Major and Careers

<p>I want to major in International Relations and learn Chinese and finish learning Spanish. What kind of careers can I obtain with an IR major?</p>

<p>Let</a> me google that for you
lol couldnt help it</p>

<p>Haha, wow. I know what some of the careers I can get. I was wondering other ones. Not just government type. Although I would like a job at the government, I want to keep an open mind of other careers. Can I get my degree in IR and then go to Law School?</p>

<p>you can pretty much get any degree and then go to law school but I have a few friends that are doing just that.</p>

<p>Here are some others I found:
Archivist
Demographer
Diplomat
Foreign Affairs Analyst
Foreign Affairs Specialist
Foreign Service Officer
Immigration Specialist
Intelligence Specialist
Journalist
Language Specialist
Market Research Analyst</p>

<p>I think the Diplomat and Journalist sounds pretty interesting.. Yet, I do not see an IR major becoming a journalist since it's getting very hard to become a journalist..</p>

<p>Diplomat is a generic term for people working in the State Department or any other government employee working overseas that interacts with other governments, typically a Foreign Service Officers come to mind.</p>

<p>Those aren't walk in positions. They will require relevant work experience and other strong credentials.</p>

<p>If you become fluent in Chinese, you would have lots of business opportunities waiting for you. It's a good skill to have. </p>

<p>While an IR major certainly could become a journalist, a IR degree itself won't allow you to become one. Just like anything else, journalism is a career that needs to be built in baby steps. So if you are interested in being a journalist, go find out what opportunities exist at your student newspaper.</p>

<p>This actually brings up a good subject.</p>

<p>An IR major is a prime example of a "general" degree that won't prepare you for any single job or provide hard skills. So people in these majors need to figure out what job they want, then find ways to combine the needed skills into their major.</p>

<p>So if an IR major wants to be a journalist, they better start taking courses in journalism, writing, and finding ways to get writing experience through their student newspaper or other local publications.</p>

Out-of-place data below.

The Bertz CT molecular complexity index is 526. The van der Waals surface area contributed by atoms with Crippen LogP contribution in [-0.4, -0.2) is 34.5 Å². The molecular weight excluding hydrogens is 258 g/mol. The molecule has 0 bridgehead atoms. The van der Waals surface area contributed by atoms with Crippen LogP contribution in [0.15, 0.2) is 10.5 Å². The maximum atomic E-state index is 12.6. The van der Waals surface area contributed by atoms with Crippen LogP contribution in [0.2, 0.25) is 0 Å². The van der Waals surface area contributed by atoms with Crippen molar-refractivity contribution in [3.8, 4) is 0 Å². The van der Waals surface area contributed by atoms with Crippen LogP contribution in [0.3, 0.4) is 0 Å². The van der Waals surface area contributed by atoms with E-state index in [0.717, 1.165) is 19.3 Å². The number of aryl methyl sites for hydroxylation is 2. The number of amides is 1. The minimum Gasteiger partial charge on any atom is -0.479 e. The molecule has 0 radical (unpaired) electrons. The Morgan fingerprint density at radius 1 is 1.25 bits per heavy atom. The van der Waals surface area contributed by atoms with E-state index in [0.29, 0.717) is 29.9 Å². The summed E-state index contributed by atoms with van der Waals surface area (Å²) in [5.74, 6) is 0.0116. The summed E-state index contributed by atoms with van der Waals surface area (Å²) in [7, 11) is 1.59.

<p>The list provided by hahahaha, is good, but an IR degree itself won't qualify you for any of those positions. The degree is just a minimum requirement, what you need to have to get the job is the skills required to perform the work.</p>

<p>So I would need to probably get internships during college or find jobs after I graduate and build up to it?</p>

<p>^ You'll definitely need to be doing as many internships possible. Not only will that give you a better idea of what kinds of jobs are available, but it will also give you the job experience and connections you'll need to land a job after graduation. So just remember that with an IR major you can't afford to have wasted summers. You need to either be interning or working on your language skills (or both) every single summer you're in college. And during the school year, look for activities where you can also build skills like Debate, newspaper, Model UN, the campus Democrat or Republican club, Amnesty International, etc.</p>

<p>^Thank you! I already know that I want to do a club that involves Tae Kwon Do because my concentration would be Asian studies. I would definitely join the Debate team if there is one because I love Speech and Debate. And the newspaper would be a good opportunity too especially if I decide to go with Journalism as a BA major or minor. The top 2 schools I'm looking at have a B.A/M.A where I can get my masters and bachelors in 5 years. I might do that if I get accepted to either American or GWU. But I still want to minor in dance, so I'm not sure..</p>

<p>If you want to study IR I would discourage getting your BA and MA in five years. What is much better is if you work for a few years after you graduate and then go back for your MA or get your employer to help you pay for your MA. If you graduate with an MA in IR in 5 years without much real work experience (outside of internships) you're going to be over-qualified academically for most entry level positions but way underqualified for the positions that require Master's degrees because you lack the neccessary real world experience that every position will want. </p>

<p>For some fields it makes sense to go to grad school right away. For IR the best thing is to wait.</p>

<p>Well I wanted to really do that 5 year thing. Should I get my BA in IR and the masters in something else?</p>

<p>I think it's really too early to decide what you should get your Master's in. You really need to get work experience so you can find out what kind of Master's degree will be the most beneficial, as really the main purpose of getting a Master's is to advance your career in practical ways. Plus you'll probably get to college and realize that you don't want to get a Master's when you graduate, you may want to go to law school or become a dancer or join the Peace Corps or do any number of things. It's frankly a waste of time and a waste of money (since if you wait you could get an employer to pay for your Master's degree). </p>